PARIS – The French capital, where seventy years ago the Universal Declaration of Human Rights was issued at an international conference, this week played host to a call for action against rights abusers worldwide.
“It’s been announced in Moscow that President Mikhail Gorbachev has become ill,” said the radio on the hotel reception desk.
I immediately realised this was some sort of Soviet-speak for saying the Soviet leader was either already dead or was being removed – in a coup.
For a journalist and foreign correspondent, being in the right place at the right time can be achieved by planning, by luck or by instinct. I had just failed in all three.
Only days before I had been in Russia, making a film about Boris Yeltsin, the recently elected leader of the Russian Federation, which was the major part of the Soviet Union, run by Gorbachev. Now, my wife and daughters and I were on holiday in the Middle East. There was a scheduled flight to Moscow that evening – but my wife said if I took it and ruined our vacation, it would be the last holiday we would ever spend together. I got the message. I consoled myself with the thought that, in any case, the first thing that gets closed during a coup is going to be the airport … so I’ll probably get forced back on the plane and never get into the city. We flew back to London together two days later, and, as the Soviet coup was collapsing, I finally got a flight to Moscow. As I arrived in the so-called Byeli Dom – the White House that was the headquarters of the Russian Federation, the editor of Yeltsin’s in-house newspaper hugged me. “Why did you not come when the coup began?” he asked. He told me if I had flown in to Moscow, the pro-Yeltsin faction had their own people at the airport and were getting their friends in. “You could have spent the entire coup here with us in the White House, reporting live alongside Boris.” Thanks I said, now feeling ten times worse. It had been surrounded by tanks during the three days of the coup, and special forces were assigned by the coup leaders to attack it. Yelsin and his followers were trapped inside, making what might have been their last stand. A supporter of Yelstin’s defiance had managed to smuggle in some gas masks, which he’d stolen from the factory that made them. They lay all over the floor of a store-room. “Take a few. Souvenirs,” said the newspaper editor. “We don’t need them any more.” Two days later British prime minister John Major became the first foreign leader to visit after the failed coup. Via the British embassy I sent him, and his foreign minister John Hurd, a souvenir gas-mask each. I had a cunning plan in mind. The next day Major spoke at a press conference. I slipped out and stood at a back door that I expected him to leave by. He did.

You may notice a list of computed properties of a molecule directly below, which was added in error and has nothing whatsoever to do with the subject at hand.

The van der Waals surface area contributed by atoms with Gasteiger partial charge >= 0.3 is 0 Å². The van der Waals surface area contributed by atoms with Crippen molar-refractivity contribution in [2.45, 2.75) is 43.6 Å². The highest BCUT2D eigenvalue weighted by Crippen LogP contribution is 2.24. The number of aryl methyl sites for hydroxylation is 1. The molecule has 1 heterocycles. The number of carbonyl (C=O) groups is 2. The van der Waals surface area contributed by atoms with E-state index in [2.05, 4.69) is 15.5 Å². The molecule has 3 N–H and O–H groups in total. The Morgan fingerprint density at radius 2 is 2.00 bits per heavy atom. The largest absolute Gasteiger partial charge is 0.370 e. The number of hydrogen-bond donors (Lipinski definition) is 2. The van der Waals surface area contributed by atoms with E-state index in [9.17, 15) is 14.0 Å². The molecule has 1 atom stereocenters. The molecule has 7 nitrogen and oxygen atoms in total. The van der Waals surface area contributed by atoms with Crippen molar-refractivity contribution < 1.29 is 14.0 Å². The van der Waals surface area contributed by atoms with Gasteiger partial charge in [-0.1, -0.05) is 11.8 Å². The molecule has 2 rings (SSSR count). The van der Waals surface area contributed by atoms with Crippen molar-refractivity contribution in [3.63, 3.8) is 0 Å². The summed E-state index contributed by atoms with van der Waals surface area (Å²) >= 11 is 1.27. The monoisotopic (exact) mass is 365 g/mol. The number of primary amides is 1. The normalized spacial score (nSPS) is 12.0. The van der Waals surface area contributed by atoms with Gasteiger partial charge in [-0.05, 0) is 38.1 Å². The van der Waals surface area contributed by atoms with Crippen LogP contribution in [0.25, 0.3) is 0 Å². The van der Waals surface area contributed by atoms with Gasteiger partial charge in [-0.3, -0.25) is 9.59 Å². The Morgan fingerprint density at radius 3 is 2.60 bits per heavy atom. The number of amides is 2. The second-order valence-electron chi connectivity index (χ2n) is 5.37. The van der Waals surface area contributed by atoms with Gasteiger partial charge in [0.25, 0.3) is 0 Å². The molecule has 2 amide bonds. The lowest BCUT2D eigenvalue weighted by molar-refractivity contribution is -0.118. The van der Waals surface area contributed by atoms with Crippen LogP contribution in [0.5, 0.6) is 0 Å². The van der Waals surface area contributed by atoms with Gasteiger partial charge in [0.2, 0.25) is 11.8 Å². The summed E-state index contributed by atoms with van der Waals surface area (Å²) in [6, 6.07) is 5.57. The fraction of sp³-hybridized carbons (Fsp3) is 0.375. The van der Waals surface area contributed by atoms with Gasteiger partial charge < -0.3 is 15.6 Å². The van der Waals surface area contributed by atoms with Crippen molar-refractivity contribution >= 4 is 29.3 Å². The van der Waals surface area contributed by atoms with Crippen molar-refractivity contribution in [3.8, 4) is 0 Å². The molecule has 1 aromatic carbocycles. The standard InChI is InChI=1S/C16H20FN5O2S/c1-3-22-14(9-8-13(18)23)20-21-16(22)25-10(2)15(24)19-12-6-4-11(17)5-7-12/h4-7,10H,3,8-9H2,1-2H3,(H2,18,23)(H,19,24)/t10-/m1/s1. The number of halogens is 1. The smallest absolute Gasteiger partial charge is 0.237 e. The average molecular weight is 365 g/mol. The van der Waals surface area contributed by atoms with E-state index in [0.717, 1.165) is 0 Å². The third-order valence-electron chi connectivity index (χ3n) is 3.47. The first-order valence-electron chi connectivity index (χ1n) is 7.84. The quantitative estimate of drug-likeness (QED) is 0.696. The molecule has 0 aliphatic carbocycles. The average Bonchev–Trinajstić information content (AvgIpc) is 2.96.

He was about to get in to one of those long Soviet-made black cars with tinted windows – they usually carried Soviet officials, Members of the Politburo. With their sardonic sense of humour, locals called these vehicles Member Carriers – the word Member having the same double meaning, referring to a part of the male anatomy, as it does in English.
“Mr Major,” I called as I rushed towards him. “I’m the journalist who sent you a gas-mask from the White House. Can I have an interview now?” “Aha,” he said to me. “Bribery and corruption, hey?” “ Absolutely, Prime Minister,” I said. “Okay, he said, “but just two questions.” He stopped in his tracks, and restrained the security detail around him. After two questions about the coup, I asked him the most important one: Did he think Yelsin was the right man to lead the collapsing Soviet Union out of the crisis?” Mr Major smiled. “Mr Martin, before I was prime minister I was Chancellor of the Exchequer, [the British finance minister]. And when I was there, they taught me to count. That was not two questions, that was three! Good-bye.”
So I never found out if the British prime minister wanted Yeltsin to take over from Gorbachev.
But he did anyway. Gorbachev had been brought back from his dacha on the Black Sea where he’d been temporarily held prisoner… but to a new reality. I will never forget the look of shock on Gorbachev’s face when, to a packed audience of Communist party officials, Yeltsin announced: “The Communist Party is banned.” Yeltsin was staging his own post-coup coup. I also watched with amazement as the statue of the founder of the secret service, the KGB, was demolished outside its forbidding headquarters, the huge grey Lubyanka.